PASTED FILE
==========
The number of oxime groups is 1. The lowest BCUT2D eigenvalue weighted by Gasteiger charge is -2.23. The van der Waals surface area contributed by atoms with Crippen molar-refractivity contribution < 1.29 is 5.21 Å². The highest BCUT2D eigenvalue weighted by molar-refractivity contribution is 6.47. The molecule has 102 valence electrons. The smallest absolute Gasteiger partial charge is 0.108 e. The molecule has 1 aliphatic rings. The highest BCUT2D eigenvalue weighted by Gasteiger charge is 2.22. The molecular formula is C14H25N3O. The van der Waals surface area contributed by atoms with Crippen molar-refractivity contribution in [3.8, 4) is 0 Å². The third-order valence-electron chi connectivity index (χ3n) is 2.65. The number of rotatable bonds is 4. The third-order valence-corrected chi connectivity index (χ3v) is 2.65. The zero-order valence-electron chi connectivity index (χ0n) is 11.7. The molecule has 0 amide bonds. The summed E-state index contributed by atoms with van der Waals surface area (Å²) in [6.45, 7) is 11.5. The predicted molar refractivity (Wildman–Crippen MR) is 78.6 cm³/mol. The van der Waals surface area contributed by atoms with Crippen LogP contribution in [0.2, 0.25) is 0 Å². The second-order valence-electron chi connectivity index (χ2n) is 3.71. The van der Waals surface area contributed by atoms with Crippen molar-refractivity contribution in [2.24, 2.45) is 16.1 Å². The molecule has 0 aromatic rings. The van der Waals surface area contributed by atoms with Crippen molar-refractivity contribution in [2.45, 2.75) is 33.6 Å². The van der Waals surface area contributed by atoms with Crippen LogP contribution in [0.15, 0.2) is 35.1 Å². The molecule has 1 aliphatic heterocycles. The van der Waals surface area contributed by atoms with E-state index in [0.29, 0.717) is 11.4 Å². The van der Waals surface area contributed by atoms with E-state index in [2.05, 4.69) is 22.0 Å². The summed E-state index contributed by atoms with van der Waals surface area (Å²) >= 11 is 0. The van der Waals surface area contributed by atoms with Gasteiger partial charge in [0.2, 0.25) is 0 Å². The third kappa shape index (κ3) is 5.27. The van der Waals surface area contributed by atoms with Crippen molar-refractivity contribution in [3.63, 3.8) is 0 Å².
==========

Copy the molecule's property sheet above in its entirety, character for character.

The number of oxime groups is 1. The lowest BCUT2D eigenvalue weighted by Gasteiger charge is -2.23. The van der Waals surface area contributed by atoms with Crippen molar-refractivity contribution < 1.29 is 5.21 Å². The highest BCUT2D eigenvalue weighted by molar-refractivity contribution is 6.47. The molecule has 102 valence electrons. The smallest absolute Gasteiger partial charge is 0.108 e. The molecule has 1 aliphatic rings. The highest BCUT2D eigenvalue weighted by Gasteiger charge is 2.22. The molecular formula is C14H25N3O. The van der Waals surface area contributed by atoms with Crippen molar-refractivity contribution in [3.8, 4) is 0 Å². The third-order valence-electron chi connectivity index (χ3n) is 2.65. The number of rotatable bonds is 4. The third-order valence-corrected chi connectivity index (χ3v) is 2.65. The zero-order valence-electron chi connectivity index (χ0n) is 11.7. The molecule has 0 amide bonds. The summed E-state index contributed by atoms with van der Waals surface area (Å²) in [6.45, 7) is 11.5. The predicted molar refractivity (Wildman–Crippen MR) is 78.6 cm³/mol. The van der Waals surface area contributed by atoms with Crippen LogP contribution in [0.2, 0.25) is 0 Å². The second-order valence-electron chi connectivity index (χ2n) is 3.71. The van der Waals surface area contributed by atoms with Crippen molar-refractivity contribution in [2.24, 2.45) is 16.1 Å². The molecule has 0 aromatic rings. The van der Waals surface area contributed by atoms with Crippen molar-refractivity contribution in [2.45, 2.75) is 33.6 Å². The van der Waals surface area contributed by atoms with Crippen LogP contribution in [0.15, 0.2) is 35.1 Å². The molecule has 1 aliphatic heterocycles. The van der Waals surface area contributed by atoms with E-state index in [0.29, 0.717) is 11.4 Å². The van der Waals surface area contributed by atoms with E-state index in [2.05, 4.69) is 22.0 Å². The summed E-state index contributed by atoms with van der Waals surface area (Å²) >= 11 is 0. The van der Waals surface area contributed by atoms with Gasteiger partial charge in [0.2, 0.25) is 0 Å². The third kappa shape index (κ3) is 5.27. The van der Waals surface area contributed by atoms with Crippen molar-refractivity contribution in [3.63, 3.8) is 0 Å².